Determined Ladylike

"The current issue of Vogue features a portrait of the mayoral contender Christine C. Quinn standing on the steps of the New York Public Library with a wind-swept lift to her pageboy, wearing beige stilettos and a cobalt blue sheath designed by Carolina Herrera.

New York Mayoral hopeful Christine C. Quinn, in her so-called "Determined Ladylike" persona.
Photo: Mikael Jansson for Vogue, 2013.
The look says Determined Ladylike, and what follows to fortify the message is an excerpt from her coming memoir 'With Patience and Fortitude,' in which she intersperses the story of the vote to legalize gay marriage in New York State with anecdotes about fierce budget negotiations she was simultaneously conducting on the City Council, all of which preceded her search for a wedding dress." (23)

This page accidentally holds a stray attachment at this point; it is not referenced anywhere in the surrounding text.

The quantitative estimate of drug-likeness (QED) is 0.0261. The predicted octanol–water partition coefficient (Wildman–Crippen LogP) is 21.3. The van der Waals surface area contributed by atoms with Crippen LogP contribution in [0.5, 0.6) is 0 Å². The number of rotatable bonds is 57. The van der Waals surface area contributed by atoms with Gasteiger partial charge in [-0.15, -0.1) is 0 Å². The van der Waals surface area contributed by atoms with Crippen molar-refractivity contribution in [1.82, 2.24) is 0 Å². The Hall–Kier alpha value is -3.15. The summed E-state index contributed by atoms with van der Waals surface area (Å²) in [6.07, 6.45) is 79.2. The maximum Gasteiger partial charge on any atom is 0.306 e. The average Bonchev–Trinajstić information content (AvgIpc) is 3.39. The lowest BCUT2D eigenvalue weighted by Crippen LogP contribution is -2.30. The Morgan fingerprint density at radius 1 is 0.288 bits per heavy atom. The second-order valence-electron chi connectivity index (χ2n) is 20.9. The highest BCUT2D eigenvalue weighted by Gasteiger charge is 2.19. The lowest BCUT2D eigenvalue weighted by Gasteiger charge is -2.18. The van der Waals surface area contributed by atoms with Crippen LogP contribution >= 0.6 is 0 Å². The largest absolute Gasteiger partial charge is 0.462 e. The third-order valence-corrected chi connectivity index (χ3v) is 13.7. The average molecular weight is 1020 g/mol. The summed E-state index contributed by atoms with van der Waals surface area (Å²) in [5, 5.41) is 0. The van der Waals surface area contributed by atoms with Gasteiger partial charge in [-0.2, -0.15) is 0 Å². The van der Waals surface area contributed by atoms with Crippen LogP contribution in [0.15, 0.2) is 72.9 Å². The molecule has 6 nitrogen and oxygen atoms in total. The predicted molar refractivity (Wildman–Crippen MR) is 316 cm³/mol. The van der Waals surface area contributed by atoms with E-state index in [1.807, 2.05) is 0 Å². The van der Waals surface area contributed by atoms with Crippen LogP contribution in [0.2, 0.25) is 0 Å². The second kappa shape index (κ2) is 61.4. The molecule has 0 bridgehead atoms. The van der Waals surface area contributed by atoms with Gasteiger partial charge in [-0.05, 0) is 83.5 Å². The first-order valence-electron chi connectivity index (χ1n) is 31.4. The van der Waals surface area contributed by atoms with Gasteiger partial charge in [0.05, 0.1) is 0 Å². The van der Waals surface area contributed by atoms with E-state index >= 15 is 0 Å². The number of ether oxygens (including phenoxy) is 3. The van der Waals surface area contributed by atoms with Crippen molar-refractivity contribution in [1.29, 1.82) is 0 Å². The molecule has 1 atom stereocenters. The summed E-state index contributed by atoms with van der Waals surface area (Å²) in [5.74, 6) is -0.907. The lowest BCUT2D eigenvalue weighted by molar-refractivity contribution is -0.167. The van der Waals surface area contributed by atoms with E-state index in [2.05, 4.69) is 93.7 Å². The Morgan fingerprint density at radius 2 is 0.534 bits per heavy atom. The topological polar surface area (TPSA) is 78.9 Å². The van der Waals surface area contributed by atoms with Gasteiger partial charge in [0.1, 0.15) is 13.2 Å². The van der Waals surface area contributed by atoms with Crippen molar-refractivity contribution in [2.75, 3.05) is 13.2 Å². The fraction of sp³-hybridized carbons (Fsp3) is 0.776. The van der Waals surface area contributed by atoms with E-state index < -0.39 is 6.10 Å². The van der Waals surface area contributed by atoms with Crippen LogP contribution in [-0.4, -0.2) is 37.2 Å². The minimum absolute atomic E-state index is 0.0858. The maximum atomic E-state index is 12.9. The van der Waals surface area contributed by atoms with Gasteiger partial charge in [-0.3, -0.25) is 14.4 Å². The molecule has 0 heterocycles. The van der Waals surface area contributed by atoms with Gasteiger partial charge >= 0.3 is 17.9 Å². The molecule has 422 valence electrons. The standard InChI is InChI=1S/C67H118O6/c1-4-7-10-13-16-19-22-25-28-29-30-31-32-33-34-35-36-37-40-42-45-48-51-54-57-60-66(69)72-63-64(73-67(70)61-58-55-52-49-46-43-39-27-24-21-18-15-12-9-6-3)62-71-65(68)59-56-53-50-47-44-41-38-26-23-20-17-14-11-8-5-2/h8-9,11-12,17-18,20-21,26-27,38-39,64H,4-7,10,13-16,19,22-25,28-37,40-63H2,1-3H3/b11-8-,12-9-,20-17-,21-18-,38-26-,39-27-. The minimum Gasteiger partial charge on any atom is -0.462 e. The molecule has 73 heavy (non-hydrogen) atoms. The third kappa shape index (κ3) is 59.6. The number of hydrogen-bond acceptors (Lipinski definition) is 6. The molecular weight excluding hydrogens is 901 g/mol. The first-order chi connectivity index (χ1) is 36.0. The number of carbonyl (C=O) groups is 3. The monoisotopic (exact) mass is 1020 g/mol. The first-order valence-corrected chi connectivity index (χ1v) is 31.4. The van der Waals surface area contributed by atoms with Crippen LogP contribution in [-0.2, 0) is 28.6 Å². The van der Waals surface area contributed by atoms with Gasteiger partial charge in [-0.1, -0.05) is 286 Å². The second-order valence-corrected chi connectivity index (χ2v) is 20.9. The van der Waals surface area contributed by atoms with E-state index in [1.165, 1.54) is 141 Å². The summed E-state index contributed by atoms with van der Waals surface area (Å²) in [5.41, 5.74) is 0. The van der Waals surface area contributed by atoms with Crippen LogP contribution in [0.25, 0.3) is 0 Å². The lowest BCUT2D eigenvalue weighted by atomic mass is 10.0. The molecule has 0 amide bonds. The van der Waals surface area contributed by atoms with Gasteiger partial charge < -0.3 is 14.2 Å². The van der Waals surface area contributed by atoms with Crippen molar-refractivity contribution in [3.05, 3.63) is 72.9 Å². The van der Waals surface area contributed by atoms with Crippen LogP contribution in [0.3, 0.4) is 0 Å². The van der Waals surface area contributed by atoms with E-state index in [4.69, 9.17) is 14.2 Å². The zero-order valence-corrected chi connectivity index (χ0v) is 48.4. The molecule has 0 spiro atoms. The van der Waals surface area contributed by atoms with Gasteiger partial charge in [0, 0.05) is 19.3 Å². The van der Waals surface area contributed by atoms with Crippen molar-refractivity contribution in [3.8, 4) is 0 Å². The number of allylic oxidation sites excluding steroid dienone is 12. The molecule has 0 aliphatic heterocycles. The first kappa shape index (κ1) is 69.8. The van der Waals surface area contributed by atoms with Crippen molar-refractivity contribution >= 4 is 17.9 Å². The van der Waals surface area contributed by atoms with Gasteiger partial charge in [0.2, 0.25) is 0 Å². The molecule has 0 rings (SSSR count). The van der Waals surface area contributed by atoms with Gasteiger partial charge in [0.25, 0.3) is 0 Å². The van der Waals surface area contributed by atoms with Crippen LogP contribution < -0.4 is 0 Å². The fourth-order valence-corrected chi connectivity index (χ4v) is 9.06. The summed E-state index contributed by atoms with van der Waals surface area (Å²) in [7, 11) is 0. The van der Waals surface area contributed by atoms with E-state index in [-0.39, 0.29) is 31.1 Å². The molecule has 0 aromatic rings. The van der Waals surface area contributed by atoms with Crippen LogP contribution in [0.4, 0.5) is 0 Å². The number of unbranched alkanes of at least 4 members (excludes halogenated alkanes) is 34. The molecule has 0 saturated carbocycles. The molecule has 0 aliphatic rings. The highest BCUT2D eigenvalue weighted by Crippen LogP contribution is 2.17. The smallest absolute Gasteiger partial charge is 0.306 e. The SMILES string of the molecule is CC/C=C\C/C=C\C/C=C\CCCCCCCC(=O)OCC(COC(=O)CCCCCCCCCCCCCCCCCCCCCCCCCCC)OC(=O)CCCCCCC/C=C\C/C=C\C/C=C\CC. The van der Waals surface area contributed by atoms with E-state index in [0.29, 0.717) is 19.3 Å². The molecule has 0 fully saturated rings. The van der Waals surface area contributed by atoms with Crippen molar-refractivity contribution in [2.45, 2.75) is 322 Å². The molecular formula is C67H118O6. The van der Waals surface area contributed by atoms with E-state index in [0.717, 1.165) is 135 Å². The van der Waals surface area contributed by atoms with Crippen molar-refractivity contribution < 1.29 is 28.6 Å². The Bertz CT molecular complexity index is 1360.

Bellafante, Gina. "A Cloudy Revelation From a Mayoral Candidate" New York Times May 19, 2013.

Much of this article centers around the continuing issues women politicians have finding the balance between being political and being ladylike (or being seen as both/either); it's a shame that those are still seen as mutually exclusive. In this lead-in and many paragraphs after, it's all about "the costume changes [that] have been varied enough that it has been easy to regard the City Council speaker as the Cindy Sherman of our political class," presumably citing that artist's use of clothing, masks, makeup, and other aesthetic modifiers to comment on gender roles. Would you call the look above "Determined Ladylike"? Why not just determined (why do we still say "women politicians")?